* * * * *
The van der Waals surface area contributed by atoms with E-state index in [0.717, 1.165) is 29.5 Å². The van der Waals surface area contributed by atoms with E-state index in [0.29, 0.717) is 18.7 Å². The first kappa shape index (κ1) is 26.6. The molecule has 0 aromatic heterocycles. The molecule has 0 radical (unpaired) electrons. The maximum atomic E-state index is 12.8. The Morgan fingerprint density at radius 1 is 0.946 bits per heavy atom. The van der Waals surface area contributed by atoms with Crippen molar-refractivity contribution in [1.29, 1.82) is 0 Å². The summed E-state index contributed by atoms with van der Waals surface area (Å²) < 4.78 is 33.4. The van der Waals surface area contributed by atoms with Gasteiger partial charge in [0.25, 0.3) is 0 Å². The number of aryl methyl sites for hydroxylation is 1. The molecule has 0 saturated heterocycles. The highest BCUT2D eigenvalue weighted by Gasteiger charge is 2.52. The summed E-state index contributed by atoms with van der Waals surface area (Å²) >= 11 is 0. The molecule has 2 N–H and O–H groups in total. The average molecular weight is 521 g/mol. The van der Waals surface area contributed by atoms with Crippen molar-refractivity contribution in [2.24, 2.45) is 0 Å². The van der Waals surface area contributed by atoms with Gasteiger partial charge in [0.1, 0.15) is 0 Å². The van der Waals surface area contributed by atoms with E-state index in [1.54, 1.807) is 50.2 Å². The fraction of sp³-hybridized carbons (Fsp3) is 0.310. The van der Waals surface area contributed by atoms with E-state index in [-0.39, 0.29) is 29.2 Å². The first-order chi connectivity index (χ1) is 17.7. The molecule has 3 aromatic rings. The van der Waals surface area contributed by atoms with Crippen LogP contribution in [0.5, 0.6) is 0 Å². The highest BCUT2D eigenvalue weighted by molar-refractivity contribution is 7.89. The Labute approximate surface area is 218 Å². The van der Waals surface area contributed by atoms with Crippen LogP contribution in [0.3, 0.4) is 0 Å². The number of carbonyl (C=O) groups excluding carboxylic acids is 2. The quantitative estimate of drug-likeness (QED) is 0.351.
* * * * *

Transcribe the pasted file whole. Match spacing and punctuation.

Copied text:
The van der Waals surface area contributed by atoms with E-state index in [0.717, 1.165) is 29.5 Å². The van der Waals surface area contributed by atoms with E-state index in [0.29, 0.717) is 18.7 Å². The first kappa shape index (κ1) is 26.6. The molecule has 0 aromatic heterocycles. The molecule has 0 radical (unpaired) electrons. The maximum atomic E-state index is 12.8. The Morgan fingerprint density at radius 1 is 0.946 bits per heavy atom. The van der Waals surface area contributed by atoms with Crippen molar-refractivity contribution in [1.29, 1.82) is 0 Å². The summed E-state index contributed by atoms with van der Waals surface area (Å²) < 4.78 is 33.4. The van der Waals surface area contributed by atoms with Gasteiger partial charge in [0.25, 0.3) is 0 Å². The number of aryl methyl sites for hydroxylation is 1. The molecule has 0 saturated heterocycles. The highest BCUT2D eigenvalue weighted by Gasteiger charge is 2.52. The summed E-state index contributed by atoms with van der Waals surface area (Å²) >= 11 is 0. The molecule has 2 N–H and O–H groups in total. The average molecular weight is 521 g/mol. The van der Waals surface area contributed by atoms with Crippen molar-refractivity contribution in [2.24, 2.45) is 0 Å². The van der Waals surface area contributed by atoms with Gasteiger partial charge in [0.1, 0.15) is 0 Å². The van der Waals surface area contributed by atoms with E-state index in [1.54, 1.807) is 50.2 Å². The fraction of sp³-hybridized carbons (Fsp3) is 0.310. The van der Waals surface area contributed by atoms with E-state index in [-0.39, 0.29) is 29.2 Å². The first-order chi connectivity index (χ1) is 17.7. The molecule has 3 aromatic rings. The van der Waals surface area contributed by atoms with Crippen LogP contribution in [0.5, 0.6) is 0 Å². The highest BCUT2D eigenvalue weighted by molar-refractivity contribution is 7.89. The Labute approximate surface area is 218 Å². The van der Waals surface area contributed by atoms with Crippen LogP contribution in [0.3, 0.4) is 0 Å². The number of carbonyl (C=O) groups excluding carboxylic acids is 2. The quantitative estimate of drug-likeness (QED) is 0.351.